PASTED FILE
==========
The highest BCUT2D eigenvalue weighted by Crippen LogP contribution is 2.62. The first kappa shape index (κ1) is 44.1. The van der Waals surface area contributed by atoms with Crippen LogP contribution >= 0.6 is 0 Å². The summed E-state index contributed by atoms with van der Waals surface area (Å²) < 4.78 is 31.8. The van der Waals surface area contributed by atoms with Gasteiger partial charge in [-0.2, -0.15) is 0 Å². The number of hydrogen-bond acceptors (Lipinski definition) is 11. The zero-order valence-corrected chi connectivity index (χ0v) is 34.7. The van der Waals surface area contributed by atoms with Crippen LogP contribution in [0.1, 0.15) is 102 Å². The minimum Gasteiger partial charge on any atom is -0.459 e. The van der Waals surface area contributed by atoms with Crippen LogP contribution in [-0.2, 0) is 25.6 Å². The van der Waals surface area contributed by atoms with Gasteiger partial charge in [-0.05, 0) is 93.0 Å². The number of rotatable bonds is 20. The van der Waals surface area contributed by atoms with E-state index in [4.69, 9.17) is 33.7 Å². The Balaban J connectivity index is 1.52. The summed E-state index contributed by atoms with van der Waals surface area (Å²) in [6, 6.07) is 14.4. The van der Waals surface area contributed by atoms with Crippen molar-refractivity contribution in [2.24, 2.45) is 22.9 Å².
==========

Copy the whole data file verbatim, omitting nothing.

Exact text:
The highest BCUT2D eigenvalue weighted by Crippen LogP contribution is 2.62. The first kappa shape index (κ1) is 44.1. The van der Waals surface area contributed by atoms with Crippen LogP contribution >= 0.6 is 0 Å². The summed E-state index contributed by atoms with van der Waals surface area (Å²) < 4.78 is 31.8. The van der Waals surface area contributed by atoms with Gasteiger partial charge in [-0.2, -0.15) is 0 Å². The number of hydrogen-bond acceptors (Lipinski definition) is 11. The zero-order valence-corrected chi connectivity index (χ0v) is 34.7. The van der Waals surface area contributed by atoms with Crippen LogP contribution in [0.1, 0.15) is 102 Å². The minimum Gasteiger partial charge on any atom is -0.459 e. The van der Waals surface area contributed by atoms with Crippen LogP contribution in [-0.2, 0) is 25.6 Å². The van der Waals surface area contributed by atoms with Gasteiger partial charge in [-0.05, 0) is 93.0 Å². The number of rotatable bonds is 20. The van der Waals surface area contributed by atoms with E-state index in [4.69, 9.17) is 33.7 Å². The Balaban J connectivity index is 1.52. The summed E-state index contributed by atoms with van der Waals surface area (Å²) in [6, 6.07) is 14.4. The van der Waals surface area contributed by atoms with Crippen molar-refractivity contribution in [2.24, 2.45) is 22.9 Å².